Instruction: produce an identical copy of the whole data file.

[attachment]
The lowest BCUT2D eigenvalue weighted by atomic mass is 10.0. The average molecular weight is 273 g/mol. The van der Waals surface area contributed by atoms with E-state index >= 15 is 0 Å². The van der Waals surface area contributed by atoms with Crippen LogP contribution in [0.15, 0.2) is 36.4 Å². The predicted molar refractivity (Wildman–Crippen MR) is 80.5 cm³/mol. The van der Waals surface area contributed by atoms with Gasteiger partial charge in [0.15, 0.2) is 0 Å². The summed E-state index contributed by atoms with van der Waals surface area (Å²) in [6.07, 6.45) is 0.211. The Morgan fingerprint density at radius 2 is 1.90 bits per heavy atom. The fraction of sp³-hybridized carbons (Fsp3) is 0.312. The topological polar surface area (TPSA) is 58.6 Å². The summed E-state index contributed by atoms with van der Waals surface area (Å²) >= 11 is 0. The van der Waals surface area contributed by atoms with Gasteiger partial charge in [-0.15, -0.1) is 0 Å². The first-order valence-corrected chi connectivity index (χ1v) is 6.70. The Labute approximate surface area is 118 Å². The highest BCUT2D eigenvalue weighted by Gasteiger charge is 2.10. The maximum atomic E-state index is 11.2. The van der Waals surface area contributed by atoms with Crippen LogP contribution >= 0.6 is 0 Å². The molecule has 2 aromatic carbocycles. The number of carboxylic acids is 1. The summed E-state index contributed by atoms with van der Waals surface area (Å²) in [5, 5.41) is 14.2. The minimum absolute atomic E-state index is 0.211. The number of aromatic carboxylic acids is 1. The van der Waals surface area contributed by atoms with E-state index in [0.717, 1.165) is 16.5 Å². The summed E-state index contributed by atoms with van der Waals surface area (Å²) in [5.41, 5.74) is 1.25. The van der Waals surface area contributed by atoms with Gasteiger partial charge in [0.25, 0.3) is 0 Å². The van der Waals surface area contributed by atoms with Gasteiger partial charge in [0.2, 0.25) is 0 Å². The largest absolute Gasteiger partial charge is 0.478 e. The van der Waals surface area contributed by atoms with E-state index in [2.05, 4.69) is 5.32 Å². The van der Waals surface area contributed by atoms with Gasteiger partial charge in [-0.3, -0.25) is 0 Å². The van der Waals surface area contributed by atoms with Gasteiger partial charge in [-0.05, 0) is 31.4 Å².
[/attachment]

The lowest BCUT2D eigenvalue weighted by atomic mass is 10.0. The average molecular weight is 273 g/mol. The van der Waals surface area contributed by atoms with E-state index >= 15 is 0 Å². The van der Waals surface area contributed by atoms with Crippen LogP contribution in [0.15, 0.2) is 36.4 Å². The predicted molar refractivity (Wildman–Crippen MR) is 80.5 cm³/mol. The van der Waals surface area contributed by atoms with Gasteiger partial charge in [0.15, 0.2) is 0 Å². The summed E-state index contributed by atoms with van der Waals surface area (Å²) in [6.07, 6.45) is 0.211. The Morgan fingerprint density at radius 2 is 1.90 bits per heavy atom. The fraction of sp³-hybridized carbons (Fsp3) is 0.312. The topological polar surface area (TPSA) is 58.6 Å². The summed E-state index contributed by atoms with van der Waals surface area (Å²) >= 11 is 0. The van der Waals surface area contributed by atoms with Gasteiger partial charge in [-0.15, -0.1) is 0 Å². The first-order valence-corrected chi connectivity index (χ1v) is 6.70. The Labute approximate surface area is 118 Å². The highest BCUT2D eigenvalue weighted by Gasteiger charge is 2.10. The maximum atomic E-state index is 11.2. The van der Waals surface area contributed by atoms with Crippen LogP contribution >= 0.6 is 0 Å². The molecule has 2 aromatic carbocycles. The number of carboxylic acids is 1. The summed E-state index contributed by atoms with van der Waals surface area (Å²) in [5, 5.41) is 14.2. The minimum absolute atomic E-state index is 0.211. The number of aromatic carboxylic acids is 1. The van der Waals surface area contributed by atoms with E-state index in [0.717, 1.165) is 16.5 Å². The summed E-state index contributed by atoms with van der Waals surface area (Å²) in [5.41, 5.74) is 1.25. The van der Waals surface area contributed by atoms with Gasteiger partial charge in [0.25, 0.3) is 0 Å². The van der Waals surface area contributed by atoms with Gasteiger partial charge in [0.2, 0.25) is 0 Å². The largest absolute Gasteiger partial charge is 0.478 e. The van der Waals surface area contributed by atoms with E-state index in [2.05, 4.69) is 5.32 Å². The van der Waals surface area contributed by atoms with Gasteiger partial charge in [-0.3, -0.25) is 0 Å². The van der Waals surface area contributed by atoms with Gasteiger partial charge in [-0.05, 0) is 31.4 Å².